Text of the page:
Helen made to continue their hot pursuit of Portnoy, but Steed grabbed her arm as she tried to bound forward. When she turned to look a question at him, he put a finger to his lips and pointed to their left, towards the place where he had hidden the children and himself exited the forest the other day.

Taking her brother’s cue, Helen stole into the woods and crept silently through the trees, Steed at her back. As they drew closer to the spring, they could see Portnoy kneeling next to it, working with something suspended over it by the struts Swinburne had installed, and oblivious to their presence. Finally Portnoy seemed satisfied that that piece of work was done. He grabbed the grille that leaned against one of the posts that encircled the spring and laid it across the opening, slots in its edges matching the places needed to accommodate the struts.

Portnoy laboriously got to his feet and surveyed his work with an attitude of satisfaction. He took a step back from the spring and raised his arms to the heavens.

“Mighty Janus! According to thy will, I have caused this portal to be built, a gateway between the worlds, a gateway to bring me into thy eternal presence, a gateway to …”

“Portnoy!”

Steed stepped out of the shadows, Helen immediately behind him. She took up a stance at her brother’s shoulder.

Portnoy reeled around at the sound of Steed’s voice.

“You!” bellowed Portnoy. “Come no further! You cannot prevent me from achieving my goal!”

“I’m afraid I must,” said Steed.

Never taking his eyes off Steed, Portnoy sidled over to a post to his left, which in addition to the cabling and the box at the top bore a large electrical switch. He grasped the switch in his left hand.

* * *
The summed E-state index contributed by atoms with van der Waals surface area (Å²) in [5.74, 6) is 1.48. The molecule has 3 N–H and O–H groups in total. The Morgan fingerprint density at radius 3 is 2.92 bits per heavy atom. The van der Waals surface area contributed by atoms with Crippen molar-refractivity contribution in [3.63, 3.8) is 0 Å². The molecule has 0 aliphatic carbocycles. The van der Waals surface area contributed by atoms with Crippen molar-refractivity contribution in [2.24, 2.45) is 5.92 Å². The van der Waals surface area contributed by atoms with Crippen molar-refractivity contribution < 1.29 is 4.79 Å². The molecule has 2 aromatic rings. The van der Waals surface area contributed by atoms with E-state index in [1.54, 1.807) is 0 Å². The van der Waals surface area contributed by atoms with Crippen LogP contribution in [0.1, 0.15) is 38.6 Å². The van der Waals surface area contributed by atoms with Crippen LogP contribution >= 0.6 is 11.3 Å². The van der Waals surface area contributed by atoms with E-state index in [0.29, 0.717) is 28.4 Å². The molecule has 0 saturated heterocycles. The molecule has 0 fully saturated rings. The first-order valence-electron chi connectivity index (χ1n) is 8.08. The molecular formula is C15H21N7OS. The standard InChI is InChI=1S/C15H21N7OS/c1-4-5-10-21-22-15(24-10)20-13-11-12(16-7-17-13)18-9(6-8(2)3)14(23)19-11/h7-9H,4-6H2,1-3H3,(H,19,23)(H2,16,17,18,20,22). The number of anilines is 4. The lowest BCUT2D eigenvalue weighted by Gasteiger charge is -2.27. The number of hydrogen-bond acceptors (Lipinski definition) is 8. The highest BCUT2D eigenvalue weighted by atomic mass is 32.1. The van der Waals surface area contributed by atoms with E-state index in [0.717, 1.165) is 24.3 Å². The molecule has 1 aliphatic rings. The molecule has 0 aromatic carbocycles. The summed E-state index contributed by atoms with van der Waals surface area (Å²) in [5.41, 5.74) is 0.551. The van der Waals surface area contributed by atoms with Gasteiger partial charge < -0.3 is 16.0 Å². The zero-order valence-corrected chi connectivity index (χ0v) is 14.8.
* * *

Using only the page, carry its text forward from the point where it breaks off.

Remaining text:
“Are you sure you want to do that?” said Steed. “After all, Swinburne never got a chance to test it. What if it doesn’t work?”

“It has to work! It must!” Portnoy gestured grandly around the clearing. “All this was a vision from Janus himself. When Janus speaks, I must obey. The energy of the universe is gathered here, and when the harbors and ports and ways of Portunus are fused and become one, the portal will be opened, and I shall pass into Olympus, I, a living man shall regard the gods, face to face.”

Steed took a step towards Portnoy. The other man stood at bay for a moment, then turned and threw the switch. An electrical hum, faint at first, but gathering in intensity, began to fill the glade. The boxes on the pylons began to glow.

Steed advanced on the other man, slowly, cautiously, Helen following close behind, brother and sister both intent and tightly coiled as tigers on the hunt. Portnoy took one sideways step back towards the spring, then another. The main matrix box at the center of the spring began to glow red-hot. Portnoy glanced behind him. When he faced Helen and Steed once more, his face was alight with victory.

The electrical hum in the glade became louder, tinged with zaps and sputters. Portnoy took one more step backward. He moved to stand between two of the struts, then looked down at the matrix box. A chill ran down Steed’s spine as he realized what Portnoy was about to do. He froze in place, Helen following his lead and doing the same.

“Portnoy, don’t,” Steed said. “Don’t do it.”

The other man said nothing. Then his eyes blazed in triumph once more. He gathered his toga around his arm and sprang onto the metal grille. But the grille was not made to take the combined stress of Portnoy’s weight and the violence of his arrival upon it. There was a sudden metallic crack, followed by a splash and a monstrous sizzle. A jet of steam billowed up from the spring, lit from within by blue arcs of electricity. Helen stifled a cry, and covered her mouth with her hand. After all the perils of that night, this was a bridge too far. Steed turned. He put his arm around her and gathered her close. She closed her eyes and buried her face in her brother’s shoulder.

After a few moments, the steam in the glade cleared. Helen stopped trembling and looked towards the spring, above the edge of which the top half of Portnoy’s dead body was visible.

“What happened?” Helen whispered.

“He found a portal to another world.”

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Continue to Chapter 19 »